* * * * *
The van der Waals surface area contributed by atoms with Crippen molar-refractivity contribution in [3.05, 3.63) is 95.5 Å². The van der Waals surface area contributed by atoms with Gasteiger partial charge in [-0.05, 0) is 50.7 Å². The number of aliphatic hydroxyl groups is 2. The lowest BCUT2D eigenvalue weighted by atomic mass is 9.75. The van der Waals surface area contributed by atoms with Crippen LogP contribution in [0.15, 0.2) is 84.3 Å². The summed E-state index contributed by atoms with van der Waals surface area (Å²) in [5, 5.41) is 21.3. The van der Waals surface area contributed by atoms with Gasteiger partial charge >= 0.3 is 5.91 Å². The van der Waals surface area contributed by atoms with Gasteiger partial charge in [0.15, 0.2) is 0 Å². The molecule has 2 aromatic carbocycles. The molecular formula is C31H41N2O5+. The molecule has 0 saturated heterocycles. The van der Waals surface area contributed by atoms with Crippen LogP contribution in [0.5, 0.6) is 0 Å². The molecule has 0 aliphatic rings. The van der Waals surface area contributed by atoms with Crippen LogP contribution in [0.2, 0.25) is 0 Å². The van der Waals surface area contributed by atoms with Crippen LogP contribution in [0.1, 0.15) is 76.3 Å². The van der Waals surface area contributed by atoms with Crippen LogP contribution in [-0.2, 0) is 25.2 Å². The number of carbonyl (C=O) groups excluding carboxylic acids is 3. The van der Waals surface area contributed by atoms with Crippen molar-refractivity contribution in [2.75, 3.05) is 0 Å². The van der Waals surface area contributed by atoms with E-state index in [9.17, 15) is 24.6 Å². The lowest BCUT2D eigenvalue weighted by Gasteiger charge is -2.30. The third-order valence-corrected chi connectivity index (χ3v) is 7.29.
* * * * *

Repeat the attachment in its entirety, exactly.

The van der Waals surface area contributed by atoms with Crippen molar-refractivity contribution in [3.05, 3.63) is 95.5 Å². The van der Waals surface area contributed by atoms with Gasteiger partial charge in [-0.05, 0) is 50.7 Å². The number of aliphatic hydroxyl groups is 2. The lowest BCUT2D eigenvalue weighted by atomic mass is 9.75. The van der Waals surface area contributed by atoms with Crippen LogP contribution in [0.15, 0.2) is 84.3 Å². The summed E-state index contributed by atoms with van der Waals surface area (Å²) in [5, 5.41) is 21.3. The van der Waals surface area contributed by atoms with Gasteiger partial charge >= 0.3 is 5.91 Å². The van der Waals surface area contributed by atoms with Gasteiger partial charge in [0.15, 0.2) is 0 Å². The molecule has 2 aromatic carbocycles. The molecular formula is C31H41N2O5+. The molecule has 0 saturated heterocycles. The van der Waals surface area contributed by atoms with Crippen LogP contribution in [0.5, 0.6) is 0 Å². The molecule has 0 aliphatic rings. The van der Waals surface area contributed by atoms with Crippen LogP contribution in [0.2, 0.25) is 0 Å². The van der Waals surface area contributed by atoms with Crippen LogP contribution in [0.1, 0.15) is 76.3 Å². The van der Waals surface area contributed by atoms with Crippen LogP contribution in [-0.2, 0) is 25.2 Å². The number of carbonyl (C=O) groups excluding carboxylic acids is 3. The van der Waals surface area contributed by atoms with Crippen molar-refractivity contribution in [2.75, 3.05) is 0 Å². The van der Waals surface area contributed by atoms with E-state index in [9.17, 15) is 24.6 Å². The lowest BCUT2D eigenvalue weighted by Gasteiger charge is -2.30. The third-order valence-corrected chi connectivity index (χ3v) is 7.29.